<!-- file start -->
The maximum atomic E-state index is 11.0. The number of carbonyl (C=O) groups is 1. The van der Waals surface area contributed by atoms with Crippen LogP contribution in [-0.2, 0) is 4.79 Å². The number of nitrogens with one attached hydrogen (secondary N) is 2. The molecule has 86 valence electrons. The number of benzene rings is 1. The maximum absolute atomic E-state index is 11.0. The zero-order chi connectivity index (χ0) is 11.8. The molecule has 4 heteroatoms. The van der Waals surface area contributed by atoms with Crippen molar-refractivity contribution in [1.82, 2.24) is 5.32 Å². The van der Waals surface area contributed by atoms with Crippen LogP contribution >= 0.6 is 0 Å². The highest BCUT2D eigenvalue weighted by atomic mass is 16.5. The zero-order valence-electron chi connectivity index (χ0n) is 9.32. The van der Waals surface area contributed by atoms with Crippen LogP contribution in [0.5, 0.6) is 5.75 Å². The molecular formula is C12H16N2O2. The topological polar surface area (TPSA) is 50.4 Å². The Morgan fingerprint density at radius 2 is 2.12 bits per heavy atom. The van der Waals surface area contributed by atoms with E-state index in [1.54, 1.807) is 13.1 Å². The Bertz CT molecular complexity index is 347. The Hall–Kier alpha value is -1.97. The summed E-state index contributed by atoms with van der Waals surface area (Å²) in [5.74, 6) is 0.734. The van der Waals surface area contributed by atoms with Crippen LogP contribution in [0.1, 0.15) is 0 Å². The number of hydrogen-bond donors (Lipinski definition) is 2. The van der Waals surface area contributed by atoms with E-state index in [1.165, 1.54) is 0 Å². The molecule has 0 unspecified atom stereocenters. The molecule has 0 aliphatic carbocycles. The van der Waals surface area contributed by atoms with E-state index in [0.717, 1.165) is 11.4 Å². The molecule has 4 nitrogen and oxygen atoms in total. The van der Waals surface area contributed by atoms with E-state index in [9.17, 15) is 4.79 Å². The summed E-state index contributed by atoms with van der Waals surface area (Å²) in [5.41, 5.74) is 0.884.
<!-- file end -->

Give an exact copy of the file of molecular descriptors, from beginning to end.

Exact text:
The maximum atomic E-state index is 11.0. The number of carbonyl (C=O) groups is 1. The van der Waals surface area contributed by atoms with Crippen LogP contribution in [-0.2, 0) is 4.79 Å². The number of nitrogens with one attached hydrogen (secondary N) is 2. The molecule has 86 valence electrons. The number of benzene rings is 1. The maximum absolute atomic E-state index is 11.0. The zero-order chi connectivity index (χ0) is 11.8. The molecule has 4 heteroatoms. The van der Waals surface area contributed by atoms with Crippen molar-refractivity contribution in [1.82, 2.24) is 5.32 Å². The van der Waals surface area contributed by atoms with Crippen LogP contribution >= 0.6 is 0 Å². The highest BCUT2D eigenvalue weighted by atomic mass is 16.5. The zero-order valence-electron chi connectivity index (χ0n) is 9.32. The van der Waals surface area contributed by atoms with Crippen LogP contribution in [0.5, 0.6) is 5.75 Å². The molecular formula is C12H16N2O2. The topological polar surface area (TPSA) is 50.4 Å². The Morgan fingerprint density at radius 2 is 2.12 bits per heavy atom. The van der Waals surface area contributed by atoms with E-state index in [1.54, 1.807) is 13.1 Å². The Bertz CT molecular complexity index is 347. The Hall–Kier alpha value is -1.97. The summed E-state index contributed by atoms with van der Waals surface area (Å²) in [5.74, 6) is 0.734. The van der Waals surface area contributed by atoms with Crippen LogP contribution in [0.1, 0.15) is 0 Å². The number of hydrogen-bond donors (Lipinski definition) is 2. The van der Waals surface area contributed by atoms with E-state index in [1.165, 1.54) is 0 Å². The molecule has 0 unspecified atom stereocenters. The molecule has 0 aliphatic carbocycles. The van der Waals surface area contributed by atoms with E-state index in [0.717, 1.165) is 11.4 Å². The molecule has 4 nitrogen and oxygen atoms in total. The van der Waals surface area contributed by atoms with E-state index in [9.17, 15) is 4.79 Å². The summed E-state index contributed by atoms with van der Waals surface area (Å²) in [5.41, 5.74) is 0.884.